‘Tis the season, so if Adam Sandler is making a new list and, you know, checking it twice, he can add the name Oswald Cobblepot.
Well, it does explain that hat.
I’ve carped a bit about how The Joker is the most overexposed character on Earth, apart from Donald Trump. We can argue that Harley Quinn is in competition for that title, but, as a rule, I try not to get in the middle of a fight between a person and his or her ex. Besides, this Harley Quinn and the Birds of Prey movie has hit trailer status, so inundation comes with the job. When the DC Universe steamer launched its new animated and X-rated (no, it’s for language, you pervert!) Harley Quinn series, which starts with the enthralled shrink dumping her dangerously insane boyfriend, they managed to ring the overexposure bell with her mallet. But… it works.
If you haven’t seen it, and you’re not adverse to your favorite DC characters swearing like Popeye without his speech impediment, and for some reason you like your grim superheroes with a glandular sense of humor, then this Harley Quinn series is for you. Personally, I love it, and I just might break my rule and watch the remaining episodes on the DC Universe press site. Sorry, civilians, but the only reason to go into journalism is for the perks.
This week’s episode is set at the bar mitzvah party held for the Penguin’s nephew. Now that does not mean Oswald is Jewish, he could just be highly considerate of his nephew. Right. The Penguin. So, the Penguin is Jewish. Got it. As is the standard practice, the tables are arranged by affiliation – the honoree’s friends, sundry relatives, and, in the case, the Legion of Doom.
(I’ve always felt the Legion of Doom was a dumb name. Usually, villains are not that self-aware.)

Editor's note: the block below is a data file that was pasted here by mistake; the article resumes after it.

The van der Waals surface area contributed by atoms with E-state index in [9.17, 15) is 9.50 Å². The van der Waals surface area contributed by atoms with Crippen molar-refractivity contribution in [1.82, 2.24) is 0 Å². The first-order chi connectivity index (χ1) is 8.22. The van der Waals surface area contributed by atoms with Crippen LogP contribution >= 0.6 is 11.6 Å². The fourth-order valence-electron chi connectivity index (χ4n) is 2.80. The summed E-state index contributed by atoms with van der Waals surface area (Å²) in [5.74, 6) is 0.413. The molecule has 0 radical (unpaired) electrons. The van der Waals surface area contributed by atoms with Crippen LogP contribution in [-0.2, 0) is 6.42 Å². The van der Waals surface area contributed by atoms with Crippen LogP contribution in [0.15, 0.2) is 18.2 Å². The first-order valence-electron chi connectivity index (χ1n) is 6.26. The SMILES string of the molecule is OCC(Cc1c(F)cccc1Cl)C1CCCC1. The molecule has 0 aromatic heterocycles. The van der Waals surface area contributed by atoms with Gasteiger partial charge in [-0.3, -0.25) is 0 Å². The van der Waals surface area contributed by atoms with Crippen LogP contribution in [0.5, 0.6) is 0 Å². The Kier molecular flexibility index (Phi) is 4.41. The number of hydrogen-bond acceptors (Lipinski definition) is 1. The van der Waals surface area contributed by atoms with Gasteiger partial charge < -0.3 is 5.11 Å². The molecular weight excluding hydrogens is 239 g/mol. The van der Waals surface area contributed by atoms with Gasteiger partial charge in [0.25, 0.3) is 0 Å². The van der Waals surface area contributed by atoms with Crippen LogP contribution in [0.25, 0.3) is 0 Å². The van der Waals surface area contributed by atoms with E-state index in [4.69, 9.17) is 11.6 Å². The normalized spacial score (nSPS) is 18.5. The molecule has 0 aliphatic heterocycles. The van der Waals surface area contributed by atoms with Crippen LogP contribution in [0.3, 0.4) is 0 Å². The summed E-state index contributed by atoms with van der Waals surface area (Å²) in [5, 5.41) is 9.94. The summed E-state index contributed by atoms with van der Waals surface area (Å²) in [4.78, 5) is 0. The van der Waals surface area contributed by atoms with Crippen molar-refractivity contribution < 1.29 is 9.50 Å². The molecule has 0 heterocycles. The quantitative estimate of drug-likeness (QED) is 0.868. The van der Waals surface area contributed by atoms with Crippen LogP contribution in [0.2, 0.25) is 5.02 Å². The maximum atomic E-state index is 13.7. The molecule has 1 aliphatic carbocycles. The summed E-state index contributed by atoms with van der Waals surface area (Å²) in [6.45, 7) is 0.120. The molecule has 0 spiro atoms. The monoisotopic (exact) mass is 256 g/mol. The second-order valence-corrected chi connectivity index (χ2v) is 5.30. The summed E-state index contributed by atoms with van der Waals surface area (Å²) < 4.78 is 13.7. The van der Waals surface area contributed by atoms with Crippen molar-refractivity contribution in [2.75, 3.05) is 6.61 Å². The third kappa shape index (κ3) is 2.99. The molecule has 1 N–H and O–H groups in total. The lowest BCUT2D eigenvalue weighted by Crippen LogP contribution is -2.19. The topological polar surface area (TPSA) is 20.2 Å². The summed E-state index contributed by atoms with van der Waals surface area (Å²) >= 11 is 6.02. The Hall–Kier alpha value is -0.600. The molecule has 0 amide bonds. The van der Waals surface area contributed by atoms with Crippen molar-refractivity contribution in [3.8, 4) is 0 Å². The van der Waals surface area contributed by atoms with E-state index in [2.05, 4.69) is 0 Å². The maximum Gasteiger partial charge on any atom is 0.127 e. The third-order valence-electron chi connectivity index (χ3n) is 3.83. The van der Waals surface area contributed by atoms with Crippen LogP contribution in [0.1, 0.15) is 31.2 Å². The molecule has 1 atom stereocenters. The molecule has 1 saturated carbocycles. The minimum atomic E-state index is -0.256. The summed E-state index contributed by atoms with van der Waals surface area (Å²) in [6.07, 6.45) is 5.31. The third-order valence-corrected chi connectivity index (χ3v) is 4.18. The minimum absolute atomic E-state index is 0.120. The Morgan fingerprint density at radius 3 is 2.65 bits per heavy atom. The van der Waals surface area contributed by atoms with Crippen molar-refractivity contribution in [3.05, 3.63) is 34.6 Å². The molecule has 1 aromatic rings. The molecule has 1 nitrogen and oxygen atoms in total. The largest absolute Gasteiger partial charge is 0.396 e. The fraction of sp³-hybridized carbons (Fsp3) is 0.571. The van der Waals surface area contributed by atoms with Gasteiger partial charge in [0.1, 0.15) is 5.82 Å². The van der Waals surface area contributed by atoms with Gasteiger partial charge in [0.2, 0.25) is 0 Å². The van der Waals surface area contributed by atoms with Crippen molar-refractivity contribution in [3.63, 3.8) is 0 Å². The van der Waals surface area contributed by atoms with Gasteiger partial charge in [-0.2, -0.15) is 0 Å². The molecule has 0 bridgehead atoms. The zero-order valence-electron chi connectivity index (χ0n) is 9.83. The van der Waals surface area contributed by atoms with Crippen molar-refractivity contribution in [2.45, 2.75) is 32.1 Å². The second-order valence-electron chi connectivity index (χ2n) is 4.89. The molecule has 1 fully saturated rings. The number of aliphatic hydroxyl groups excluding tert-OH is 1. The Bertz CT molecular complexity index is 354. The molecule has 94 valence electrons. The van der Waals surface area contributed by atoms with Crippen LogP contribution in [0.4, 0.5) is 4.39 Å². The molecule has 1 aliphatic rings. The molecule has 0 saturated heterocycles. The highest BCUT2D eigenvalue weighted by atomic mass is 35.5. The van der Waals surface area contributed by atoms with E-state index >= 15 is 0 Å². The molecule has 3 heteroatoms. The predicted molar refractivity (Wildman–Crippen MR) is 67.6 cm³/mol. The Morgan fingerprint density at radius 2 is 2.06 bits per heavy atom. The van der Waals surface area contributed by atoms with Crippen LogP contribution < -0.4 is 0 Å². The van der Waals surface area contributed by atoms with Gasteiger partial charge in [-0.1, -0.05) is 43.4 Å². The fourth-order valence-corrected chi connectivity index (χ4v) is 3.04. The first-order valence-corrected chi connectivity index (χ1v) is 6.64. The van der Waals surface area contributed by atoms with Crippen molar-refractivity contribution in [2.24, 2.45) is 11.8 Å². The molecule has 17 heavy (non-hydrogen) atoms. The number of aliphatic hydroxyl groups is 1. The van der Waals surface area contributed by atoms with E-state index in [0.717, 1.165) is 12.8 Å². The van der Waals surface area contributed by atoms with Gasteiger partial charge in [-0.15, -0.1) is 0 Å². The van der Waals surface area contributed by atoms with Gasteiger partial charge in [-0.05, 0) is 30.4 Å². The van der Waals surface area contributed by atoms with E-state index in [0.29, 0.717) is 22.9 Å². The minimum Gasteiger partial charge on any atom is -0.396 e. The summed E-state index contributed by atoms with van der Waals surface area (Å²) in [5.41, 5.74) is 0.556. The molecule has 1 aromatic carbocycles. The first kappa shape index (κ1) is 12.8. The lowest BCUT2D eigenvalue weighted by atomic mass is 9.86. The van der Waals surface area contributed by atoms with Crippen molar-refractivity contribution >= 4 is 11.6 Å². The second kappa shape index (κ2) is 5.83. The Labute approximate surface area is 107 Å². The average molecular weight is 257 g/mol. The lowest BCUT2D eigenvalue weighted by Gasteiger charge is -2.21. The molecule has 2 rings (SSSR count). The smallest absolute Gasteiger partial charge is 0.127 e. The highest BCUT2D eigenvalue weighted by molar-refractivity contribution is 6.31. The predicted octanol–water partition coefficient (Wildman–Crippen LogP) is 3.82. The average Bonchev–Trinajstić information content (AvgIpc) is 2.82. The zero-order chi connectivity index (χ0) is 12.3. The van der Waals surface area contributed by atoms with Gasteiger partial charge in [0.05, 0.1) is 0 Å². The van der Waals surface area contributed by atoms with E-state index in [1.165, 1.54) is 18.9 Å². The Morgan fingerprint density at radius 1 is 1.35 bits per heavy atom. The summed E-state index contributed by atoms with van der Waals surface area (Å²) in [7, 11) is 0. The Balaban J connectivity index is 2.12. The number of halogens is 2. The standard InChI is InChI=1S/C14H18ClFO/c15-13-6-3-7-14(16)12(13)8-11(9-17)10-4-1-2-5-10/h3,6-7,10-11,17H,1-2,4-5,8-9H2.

Harley wants to embarrass her ex. Understandable. Harley also wants to join the Legion of Doom. Understandable. Her best friend and ersatz mommy figure Poison Ivy wants to keep Harley from doing anything dangerously stupid. Understandable, but unlikely in the best of circumstances. But these are not the best of circumstances, Harley remains highly pissed at The Joker and, hey, girls just wanna have fun.
Some of the best scenes in the episode involve the table conversation among the attending members of the Legion of Doom – particularly Bane. They are respectful of the Penguin and of the bar mitzvah event; evildoers, even in “real” life, often respect family affairs. However, The Joker scares them shitless.
And then there’s Kite-Man and his über-macho attraction to Poison Ivy. As she points out, he doesn’t really get the “poison” part of her name.
SPOILER ALERT: In the mandatory death-trap scene where Oswald’s nephew is ordered to prove he is a man by killing Harley, our “heroine” proclaims he can’t commit murder because he has yet to fingerbang anybody. I’d say something cute like “this ain’t your father’s Penguin story” but I’ve read The Joker’s Comedy of Errors (Batman #66 by Bill Finger, Dick Sprang and Charlie Paris, August-September 1951). In fact, I’ve got it on my iPhone.
I can’t help thinking our friends at Warner Bros Animation took a bit of a risk in defining the Penguin as Jewish. Most people these days define themselves, in part, by their levels of victimization and the Jewish community has been around that block quite a bit. I don’t think many will be upset that the Big Bad is Jewish – Meyer Lansky, Arnold Rothstein, Bugsy Siegel and Jake Guzik got there first. No, I think the risk comes in defining the guy with the huge ugly schnozzle as Jewish. If this offends you, get over it. It’s an X-rated cartoon based upon a PG-rated comic book, not part of a pogrom. Is next-Penguin Colin Farrell Jewish? As it turns out, yes. For 11 years now.
I’ve seen all the original shows on DC Universe except Swamp Thing (thus far) and, unbelievably, I’ve enjoyed them all. When it comes time for me to decide among streaming services, I’ll likely keep this one.
And if DC Universe provokes Popeye into taking elocution lessons, so much the better.